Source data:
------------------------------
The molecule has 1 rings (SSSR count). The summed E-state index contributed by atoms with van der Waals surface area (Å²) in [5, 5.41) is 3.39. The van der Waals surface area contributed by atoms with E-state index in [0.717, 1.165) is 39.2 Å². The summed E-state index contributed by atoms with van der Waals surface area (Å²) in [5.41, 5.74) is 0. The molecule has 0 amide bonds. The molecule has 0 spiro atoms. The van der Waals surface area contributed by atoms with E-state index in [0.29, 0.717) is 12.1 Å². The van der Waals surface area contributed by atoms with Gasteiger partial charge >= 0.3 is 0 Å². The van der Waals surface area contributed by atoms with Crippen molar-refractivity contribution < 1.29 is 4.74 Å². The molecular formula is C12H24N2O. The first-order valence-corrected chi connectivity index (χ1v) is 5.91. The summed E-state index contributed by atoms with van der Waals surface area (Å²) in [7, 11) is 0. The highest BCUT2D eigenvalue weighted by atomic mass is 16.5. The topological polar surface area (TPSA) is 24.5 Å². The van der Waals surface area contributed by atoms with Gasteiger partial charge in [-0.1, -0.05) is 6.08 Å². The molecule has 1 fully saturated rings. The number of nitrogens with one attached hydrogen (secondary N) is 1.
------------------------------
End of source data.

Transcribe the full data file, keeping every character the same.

The molecule has 1 rings (SSSR count). The summed E-state index contributed by atoms with van der Waals surface area (Å²) in [5, 5.41) is 3.39. The van der Waals surface area contributed by atoms with E-state index in [0.717, 1.165) is 39.2 Å². The summed E-state index contributed by atoms with van der Waals surface area (Å²) in [5.41, 5.74) is 0. The molecule has 0 amide bonds. The molecule has 0 spiro atoms. The van der Waals surface area contributed by atoms with E-state index in [0.29, 0.717) is 12.1 Å². The van der Waals surface area contributed by atoms with Gasteiger partial charge >= 0.3 is 0 Å². The van der Waals surface area contributed by atoms with Crippen molar-refractivity contribution < 1.29 is 4.74 Å². The molecular formula is C12H24N2O. The first-order valence-corrected chi connectivity index (χ1v) is 5.91. The summed E-state index contributed by atoms with van der Waals surface area (Å²) in [7, 11) is 0. The highest BCUT2D eigenvalue weighted by atomic mass is 16.5. The topological polar surface area (TPSA) is 24.5 Å². The van der Waals surface area contributed by atoms with Gasteiger partial charge in [-0.1, -0.05) is 6.08 Å². The molecule has 1 fully saturated rings. The number of nitrogens with one attached hydrogen (secondary N) is 1.